London talks aim to bolster Yemen's al Qaeda fight
LONDON (Reuters) - A meeting of Western and Gulf foreign ministers on Wednesday will aim to bolster Yemen's fight against al Qaeda by helping it to tackle the poverty that can create a breeding ground for militants.
British Prime Minister Gordon Brown called the meeting after a Yemen-based al Qaeda affiliate said it was behind a failed attempt to blow up a U.S.-bound plane with 300 people on board.
The December 25 attack drove home how al Qaeda could threaten Western interests from Yemen and highlighted the risk that it could become a failed state, compounding security challenges already posed by lawless Somalia just across the Gulf of Aden.
Wednesday's London talks, which bring together the Group of Eight world powers, Yemen's neighbors in the Gulf Cooperation Council, and Egypt, Jordan and Turkey, is designed to support Yemen, while pushing for economic development and reform.
The European Union, United Nations, World Bank and International Monetary Fund (IMF) will also be represented.
"Yemen is not a failed state but it's an incredibly fragile state," British Foreign Office Minister Ivan Lewis said in a video on a government website.
"We want to get in there early to offer assistance and to prevent Yemen becoming a failed state," he said.
The meeting, scheduled to start at 1600 GMT and last just two hours, would focus on helping the Yemeni government move its economy forward, creating jobs and improving health, education and law and order, he said.
President Barack Obama approved secret joint U.S. military and intelligence operations with Yemeni troops that began six weeks ago and killed six regional al Qaeda leaders, the Washington Post reported on Wednesday.
U.S. advisers do not take part in raids in Yemen but help plan missions, develop tactics and provide weapons, it said.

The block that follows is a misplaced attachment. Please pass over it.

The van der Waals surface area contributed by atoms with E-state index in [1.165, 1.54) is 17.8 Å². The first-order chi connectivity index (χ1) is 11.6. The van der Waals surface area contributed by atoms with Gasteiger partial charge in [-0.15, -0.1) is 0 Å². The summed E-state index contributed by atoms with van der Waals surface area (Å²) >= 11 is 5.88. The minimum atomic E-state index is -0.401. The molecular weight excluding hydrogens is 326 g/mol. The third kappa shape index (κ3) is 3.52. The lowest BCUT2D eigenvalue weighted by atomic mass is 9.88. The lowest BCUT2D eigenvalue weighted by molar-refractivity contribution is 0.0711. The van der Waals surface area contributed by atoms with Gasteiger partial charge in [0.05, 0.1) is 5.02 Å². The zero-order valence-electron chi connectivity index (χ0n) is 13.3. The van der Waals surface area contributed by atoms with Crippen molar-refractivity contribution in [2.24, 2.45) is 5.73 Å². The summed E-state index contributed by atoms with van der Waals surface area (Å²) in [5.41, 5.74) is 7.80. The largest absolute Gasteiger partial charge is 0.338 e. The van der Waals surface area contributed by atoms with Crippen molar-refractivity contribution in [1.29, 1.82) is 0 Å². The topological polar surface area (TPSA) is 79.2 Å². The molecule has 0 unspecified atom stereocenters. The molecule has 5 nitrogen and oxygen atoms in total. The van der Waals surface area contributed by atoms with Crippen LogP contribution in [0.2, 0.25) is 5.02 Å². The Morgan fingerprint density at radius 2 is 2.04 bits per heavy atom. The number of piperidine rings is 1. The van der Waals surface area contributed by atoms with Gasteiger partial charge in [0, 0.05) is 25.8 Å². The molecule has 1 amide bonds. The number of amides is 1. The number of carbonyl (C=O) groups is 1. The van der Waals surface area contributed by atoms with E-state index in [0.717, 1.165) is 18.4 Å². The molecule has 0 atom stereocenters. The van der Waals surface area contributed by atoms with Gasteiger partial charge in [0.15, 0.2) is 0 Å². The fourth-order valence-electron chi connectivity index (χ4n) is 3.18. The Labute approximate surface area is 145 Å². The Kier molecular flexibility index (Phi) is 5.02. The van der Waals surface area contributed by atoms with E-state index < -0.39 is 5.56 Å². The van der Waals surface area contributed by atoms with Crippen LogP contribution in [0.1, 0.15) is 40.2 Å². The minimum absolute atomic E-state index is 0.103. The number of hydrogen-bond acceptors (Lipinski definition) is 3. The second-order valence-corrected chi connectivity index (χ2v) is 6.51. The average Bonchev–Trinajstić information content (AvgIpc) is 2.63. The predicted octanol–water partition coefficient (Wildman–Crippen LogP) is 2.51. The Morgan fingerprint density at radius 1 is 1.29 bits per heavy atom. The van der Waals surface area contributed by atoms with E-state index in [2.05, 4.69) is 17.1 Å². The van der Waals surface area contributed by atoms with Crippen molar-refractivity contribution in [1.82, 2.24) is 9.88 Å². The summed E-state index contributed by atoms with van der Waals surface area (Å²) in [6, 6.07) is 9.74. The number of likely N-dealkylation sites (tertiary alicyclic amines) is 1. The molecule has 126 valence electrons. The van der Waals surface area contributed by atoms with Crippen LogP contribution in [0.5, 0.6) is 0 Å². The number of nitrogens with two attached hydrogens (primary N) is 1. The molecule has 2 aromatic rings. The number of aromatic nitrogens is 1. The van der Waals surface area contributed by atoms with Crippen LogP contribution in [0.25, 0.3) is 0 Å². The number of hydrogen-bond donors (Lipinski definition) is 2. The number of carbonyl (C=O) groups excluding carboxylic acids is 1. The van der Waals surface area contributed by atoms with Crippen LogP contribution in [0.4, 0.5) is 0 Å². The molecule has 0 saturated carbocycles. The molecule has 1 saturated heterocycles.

Yemeni Foreign Minister Abubakr al-Qirbi told the BBC this week that Yemen needed logistical support to fight al Qaeda but would not allow foreign covert operations on its territory.
Western delegates will also be pushing Yemen to press ahead with economic reforms and to tackle corruption.
Yemen has declared war on al Qaeda under pressure from Washington and Saudi Arabia, its oil-producing neighbor and its main aid backer along with the United States.
Apart from al Qaeda, Yemen faces a Shi'ite Muslim revolt in the north, a secessionist movement in the south, water shortages, failing oil income and weak state control.
About 42 percent of Yemen's 23 million people live on less than $2 a day, the World Bank says. The population is set to double in 20 years, but jobs are already scarce and water resources are collapsing.
Secretary of State Hillary Clinton will head the U.S. delegation. Many of the ministers will also take part in a major international conference on Afghanistan on Thursday.
Britain raised its terrorism threat level after the failed Detroit attack to "severe," meaning an attack in Britain is considered highly likely, and has suspended direct flights from Yemen. Security will be intense for this week's meetings.
Qirbi told Reuters in an interview Yemen risked becoming a failed state unless the world helped to develop its economy to give young people alternatives to a path of Islamist radicalization.
Qirbi said earlier this month Yemen needed about $4 billion a year in economic aid, but the London meeting is not intended to be an aid-pledging conference.
A donors' meeting in London in 2006 pledged about $5 billion for Yemen but only a small portion has been disbursed, partly because of concerns about how the money would be spent.
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